Research shows that children are at risk of learning that violence is an acceptable means of conflict resolution when violence is glamourised, performed by an attractive hero, successful, has few real life consequences, is set in a comic context and / or is mostly perpetrated by male characters with female victims, or by one race against another.
Repeated exposure to violent content can reinforce the message that violence is an acceptable means of conflict resolution. Repeated exposure also increases the risks that children will become desensitised to the use of violence in real life or develop an exaggerated view about the prevalence and likelihood of violence in their own world.
There is some violence in this movie, including:
Children under five are most likely to be frightened by scary visual images, such as monsters, physical transformations.
Children aged five to eight will also be frightened by scary visual images and will also be disturbed by depictions of the death of a parent, a child abandoned or separated from parents, children or animals being hurt or threatened and / or natural disasters.
In addition to the above-mentioned violent scenes and scary visual images, there are some scenes in this movie that could scare or disturb children aged five to eight, including the following:
Children aged eight to thirteen are most likely to be frightened by realistic threats and dangers, violence or threat of violence and / or stories in which children are hurt or threatened.
There is some nudity and sexual activity in this movie, including:
There is some use of substances in this movie, including:
There is some coarse language in this movie, including:
Whina is the heartfelt, biographical story of the life of Dame Whina Cooper. The film features fabulous performances set against the beautiful backdrop of striking New Zealand countryside and contains powerful messages about courage, determination and composure in the face of overwhelming obstacles and opposition. The film will be most enjoyed by older, mature audiences.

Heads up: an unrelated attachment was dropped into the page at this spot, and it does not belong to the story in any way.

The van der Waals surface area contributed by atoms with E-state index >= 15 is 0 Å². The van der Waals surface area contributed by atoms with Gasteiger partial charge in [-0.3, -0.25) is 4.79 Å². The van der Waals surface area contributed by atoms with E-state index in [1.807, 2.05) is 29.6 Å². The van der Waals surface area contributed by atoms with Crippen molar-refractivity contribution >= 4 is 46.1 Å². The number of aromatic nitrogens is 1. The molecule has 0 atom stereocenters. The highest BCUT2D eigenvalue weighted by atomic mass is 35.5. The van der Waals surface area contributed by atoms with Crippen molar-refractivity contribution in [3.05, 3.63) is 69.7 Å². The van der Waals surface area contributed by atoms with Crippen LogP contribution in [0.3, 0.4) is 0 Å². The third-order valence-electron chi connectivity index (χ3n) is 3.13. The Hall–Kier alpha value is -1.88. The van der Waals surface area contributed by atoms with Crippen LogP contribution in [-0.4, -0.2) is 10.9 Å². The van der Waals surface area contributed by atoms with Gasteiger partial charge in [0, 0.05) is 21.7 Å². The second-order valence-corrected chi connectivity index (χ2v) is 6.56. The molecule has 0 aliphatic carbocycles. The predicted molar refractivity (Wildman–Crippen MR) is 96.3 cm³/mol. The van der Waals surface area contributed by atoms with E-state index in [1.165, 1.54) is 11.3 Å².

The main messages from this movie are that all choices have consequences; that if you want things to change you must be willing to make that change happen; that a woman can be just as powerful as a man; that great things are accomplished when you work together; and that the impossible can be achieved if you just persevere.
Values in this movie that parents may wish to reinforce with their children include:
This movie could also give parents the opportunity to discuss with their children the importance of respecting other cultures and communities (and understanding the history), especially of the indigenous people of different regions as they have often endured unimaginable hardship and injustice.
Tip: Leave out the first A, An or The
Selecting an age will provide a list of movies with content suitable for this age group. Children may also enjoy movies selected via a lower age.
Content is age appropriate for children this age
Some content may not be appropriate for children this age. Parental guidance recommended
Content is not age appropriate for children this age
Children and Media Australia (CMA) is a registered business name of the Australian Council on Children and the Media (ACCM).
CMA provides reviews, research and advocacy to help children thrive in a digital world.
ACCM is national, not-for-profit and reliant on community support. You can help.